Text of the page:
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How to survive this bleak winter? Stomp about in chunky boots

Ugh January. How am I supposed to get through this hellish month? Tanya, by email

Two words, Tanya: chunky boots. If the 1990s was the decade that the phrase “fuck-me shoes” was coined, we are now very much in the era of “fuck-you boots”, the bigger and stompier the better. Because, let’s be honest, that is pretty much the mood we are all in these days, and all this energy has to go somewhere, and surely it is better siphoning it down to your feet than spewing it all over social media. After all, what would make you feel better in the morning – waking up exhausted because you stayed up until 2am fighting about Trump with a stranger on Facebook, or waking up happily refreshed, slipping on a pair of chunky ankle boots and stomping out the door?

I have loved chunky boots since I was 14 and bought my first pair of DMs from Shellys on Kensington High Street. Not a confident teenager by nature, I realised my boots gave me that confidence; you can’t walk in DM’s apologetically – you can only march defiantly, and it felt freaking great. As soon as I had paid for them, I marched straight across the road to the much-missed Kensington Market, a place I had always feared as being way too cool for me, largely because it wasn’t Kookai. I headed straight to the body-piercing booth and demanded that the punk who worked there pierce my ears. Five times: three in one ear, two in the other. And for added measure, I got my belly button done, too. OK, so it turned out the punk wasn’t that great at piercing, and to this day I have a weird grey lump in my earlobe caused by a bit of nickel that broke off from the back of an earring, mid-pierce, and I nearly passed out in pain when he drove a literal wooden stake through my tummy to pierce it. But still, as I left Ken Market that day, my ears nearly bleeding off my head, barely able to see straight because of the pain, but my feet still stomping, I had never felt so cool in my life. And the truth is, I was never that cool again.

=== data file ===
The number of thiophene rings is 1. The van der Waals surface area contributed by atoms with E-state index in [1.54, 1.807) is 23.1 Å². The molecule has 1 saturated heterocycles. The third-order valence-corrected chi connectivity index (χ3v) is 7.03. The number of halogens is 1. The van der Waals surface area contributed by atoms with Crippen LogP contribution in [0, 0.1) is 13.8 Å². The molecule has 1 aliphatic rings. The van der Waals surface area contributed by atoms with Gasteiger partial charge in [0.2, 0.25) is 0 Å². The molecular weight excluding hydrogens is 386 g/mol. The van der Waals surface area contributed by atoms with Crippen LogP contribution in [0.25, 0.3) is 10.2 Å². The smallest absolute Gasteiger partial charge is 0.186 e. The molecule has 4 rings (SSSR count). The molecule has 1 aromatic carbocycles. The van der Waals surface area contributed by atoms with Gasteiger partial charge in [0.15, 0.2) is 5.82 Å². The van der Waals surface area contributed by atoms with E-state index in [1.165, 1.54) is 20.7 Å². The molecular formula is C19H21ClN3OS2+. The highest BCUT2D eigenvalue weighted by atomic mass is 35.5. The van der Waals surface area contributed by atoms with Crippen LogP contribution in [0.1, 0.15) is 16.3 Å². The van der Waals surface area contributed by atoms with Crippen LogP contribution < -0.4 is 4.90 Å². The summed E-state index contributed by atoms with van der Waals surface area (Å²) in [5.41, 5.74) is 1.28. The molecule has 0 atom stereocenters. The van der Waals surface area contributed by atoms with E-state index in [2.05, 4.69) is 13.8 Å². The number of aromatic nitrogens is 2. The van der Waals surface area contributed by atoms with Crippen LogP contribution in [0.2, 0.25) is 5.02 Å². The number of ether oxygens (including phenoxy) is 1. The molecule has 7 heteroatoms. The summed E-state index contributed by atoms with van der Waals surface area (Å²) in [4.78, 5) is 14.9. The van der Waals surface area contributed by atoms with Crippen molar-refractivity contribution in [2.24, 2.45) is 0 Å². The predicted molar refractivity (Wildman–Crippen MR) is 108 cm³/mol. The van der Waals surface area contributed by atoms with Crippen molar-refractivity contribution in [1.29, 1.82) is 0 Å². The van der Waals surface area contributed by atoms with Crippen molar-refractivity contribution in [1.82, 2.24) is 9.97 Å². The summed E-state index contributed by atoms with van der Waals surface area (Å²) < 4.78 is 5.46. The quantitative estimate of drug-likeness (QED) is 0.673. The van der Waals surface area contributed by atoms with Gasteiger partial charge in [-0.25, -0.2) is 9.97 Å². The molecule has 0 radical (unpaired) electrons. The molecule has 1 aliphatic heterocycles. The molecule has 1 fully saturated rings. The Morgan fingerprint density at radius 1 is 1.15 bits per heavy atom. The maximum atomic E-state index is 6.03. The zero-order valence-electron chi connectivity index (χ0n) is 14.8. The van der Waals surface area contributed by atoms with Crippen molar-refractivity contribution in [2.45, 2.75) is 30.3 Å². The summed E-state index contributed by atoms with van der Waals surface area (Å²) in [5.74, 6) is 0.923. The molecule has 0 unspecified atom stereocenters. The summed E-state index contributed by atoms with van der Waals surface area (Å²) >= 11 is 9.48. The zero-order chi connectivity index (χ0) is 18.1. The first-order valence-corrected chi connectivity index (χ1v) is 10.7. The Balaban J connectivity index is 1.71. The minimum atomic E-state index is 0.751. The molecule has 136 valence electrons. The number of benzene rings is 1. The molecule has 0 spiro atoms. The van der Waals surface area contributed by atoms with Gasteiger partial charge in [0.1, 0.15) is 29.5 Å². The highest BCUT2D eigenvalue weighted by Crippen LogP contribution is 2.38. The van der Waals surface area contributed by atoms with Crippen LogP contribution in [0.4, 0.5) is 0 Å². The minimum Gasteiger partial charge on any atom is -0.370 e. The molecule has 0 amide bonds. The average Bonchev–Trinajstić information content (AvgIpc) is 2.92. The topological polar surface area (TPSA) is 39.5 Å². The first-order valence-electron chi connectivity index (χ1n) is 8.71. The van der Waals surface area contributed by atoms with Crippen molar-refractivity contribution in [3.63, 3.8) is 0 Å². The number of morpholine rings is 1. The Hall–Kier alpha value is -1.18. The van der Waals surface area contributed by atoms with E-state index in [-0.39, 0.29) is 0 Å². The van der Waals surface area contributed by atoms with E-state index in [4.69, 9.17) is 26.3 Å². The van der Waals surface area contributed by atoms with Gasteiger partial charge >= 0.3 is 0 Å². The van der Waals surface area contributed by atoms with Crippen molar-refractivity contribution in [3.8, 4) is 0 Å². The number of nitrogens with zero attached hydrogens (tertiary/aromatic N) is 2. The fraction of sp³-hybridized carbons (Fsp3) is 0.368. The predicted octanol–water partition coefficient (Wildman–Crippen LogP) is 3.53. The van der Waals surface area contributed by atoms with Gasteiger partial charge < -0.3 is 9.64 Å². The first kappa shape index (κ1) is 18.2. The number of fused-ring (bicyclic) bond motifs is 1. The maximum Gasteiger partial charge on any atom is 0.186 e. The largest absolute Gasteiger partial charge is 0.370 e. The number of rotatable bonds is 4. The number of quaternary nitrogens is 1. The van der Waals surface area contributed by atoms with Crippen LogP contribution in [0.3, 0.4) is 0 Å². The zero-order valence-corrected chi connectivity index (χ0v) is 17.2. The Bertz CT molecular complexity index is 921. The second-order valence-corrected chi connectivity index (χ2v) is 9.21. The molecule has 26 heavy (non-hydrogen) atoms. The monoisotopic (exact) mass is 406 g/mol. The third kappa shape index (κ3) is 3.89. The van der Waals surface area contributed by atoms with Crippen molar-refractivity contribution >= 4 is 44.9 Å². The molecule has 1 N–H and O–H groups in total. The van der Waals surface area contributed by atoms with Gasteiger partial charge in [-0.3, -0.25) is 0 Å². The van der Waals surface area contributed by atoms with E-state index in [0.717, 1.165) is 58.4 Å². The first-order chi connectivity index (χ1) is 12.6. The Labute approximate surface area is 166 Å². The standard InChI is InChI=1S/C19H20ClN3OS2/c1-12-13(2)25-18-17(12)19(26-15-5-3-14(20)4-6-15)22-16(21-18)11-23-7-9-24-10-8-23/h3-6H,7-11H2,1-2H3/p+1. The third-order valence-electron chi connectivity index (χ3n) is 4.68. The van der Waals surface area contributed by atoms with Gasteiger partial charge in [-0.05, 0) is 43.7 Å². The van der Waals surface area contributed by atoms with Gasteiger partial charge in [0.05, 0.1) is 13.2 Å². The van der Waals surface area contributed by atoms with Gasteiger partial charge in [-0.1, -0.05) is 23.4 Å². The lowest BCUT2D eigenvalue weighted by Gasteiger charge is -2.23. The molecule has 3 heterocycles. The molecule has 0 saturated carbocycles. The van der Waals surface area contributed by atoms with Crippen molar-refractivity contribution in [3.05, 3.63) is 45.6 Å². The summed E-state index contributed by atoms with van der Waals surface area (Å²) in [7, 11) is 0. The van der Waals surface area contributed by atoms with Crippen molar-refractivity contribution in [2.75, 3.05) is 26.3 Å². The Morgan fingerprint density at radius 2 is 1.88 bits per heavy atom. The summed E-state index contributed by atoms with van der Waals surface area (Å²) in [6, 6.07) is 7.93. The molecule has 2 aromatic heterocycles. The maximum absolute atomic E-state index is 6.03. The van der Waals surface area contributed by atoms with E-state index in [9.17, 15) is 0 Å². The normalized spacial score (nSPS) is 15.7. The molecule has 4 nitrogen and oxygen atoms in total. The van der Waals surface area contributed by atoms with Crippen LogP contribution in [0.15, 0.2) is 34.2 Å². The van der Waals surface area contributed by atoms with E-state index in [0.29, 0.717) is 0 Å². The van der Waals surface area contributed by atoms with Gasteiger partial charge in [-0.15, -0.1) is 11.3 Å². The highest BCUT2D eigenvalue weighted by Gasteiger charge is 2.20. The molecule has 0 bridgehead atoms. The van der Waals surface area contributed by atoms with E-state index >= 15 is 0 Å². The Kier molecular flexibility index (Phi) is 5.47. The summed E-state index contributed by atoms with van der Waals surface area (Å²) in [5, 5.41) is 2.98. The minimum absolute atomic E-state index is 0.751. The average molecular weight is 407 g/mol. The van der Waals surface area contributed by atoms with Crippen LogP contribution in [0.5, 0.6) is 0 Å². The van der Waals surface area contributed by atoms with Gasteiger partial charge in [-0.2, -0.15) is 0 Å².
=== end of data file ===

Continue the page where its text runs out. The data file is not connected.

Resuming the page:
So I was delighted when my esteemed colleague Scarlett Conlon wrote on these pages at the end of last year that chunky boots are back this season, because it meant the stores would be full of chunky boots, and I would have more chance of finding my perfect pair. And over Christmas, find them I did. Part-ski boot, part-hiking boot, they are so chunky and stompy I gain at least three jolts of testosterone every time I put them on, and I love it. I wear them with shorts and tights, with miniskirts, with party dresses. I would wear them to bed but I would probably end up accidentally assaulting myself. They are the kind of boots that make you want to put on your headphones, turn up World Destruction by Time Zone and raise your fist to the sky. And really, that is all I have ever wanted from a pair of shoes.

Part of being a grownup means accepting other people think differently from you, and I have slowly learned to recognise that not everyone feels the same way as me – about everything, but also about shoes, and that women who claim to love high heels (the polar opposite to stompy boots) aren’t just lying to make themselves sound glamorous. They really mean it. In this month’s Vogue, fashion editor Sophia Neophitou describes in genuinely fascinating detail her lifelong obsession with high heels, and how they made her feel “empowered”, even though “in a heel, you are always looking for danger areas – cobbles, paving stone cracks, grates – and conscious of where you are planting each foot”. Now, I try to be understanding, but, seriously, who has the time for this any more? Not even Sophia, who has had to switch to flats after an accident, and has discovered: “Now, I’m able to get up and out.”

Damn right, and with stompy boots you get up and out even more quickly and with more energy. That is why I genuinely believe shoes are a feminist issue – women need shoes that give them energy and leave their minds free to dismantle the patriarchy, not worry about cobblestones. It is a dark and cold world out there at the moment, people, but don’t fear it: stomp on it.

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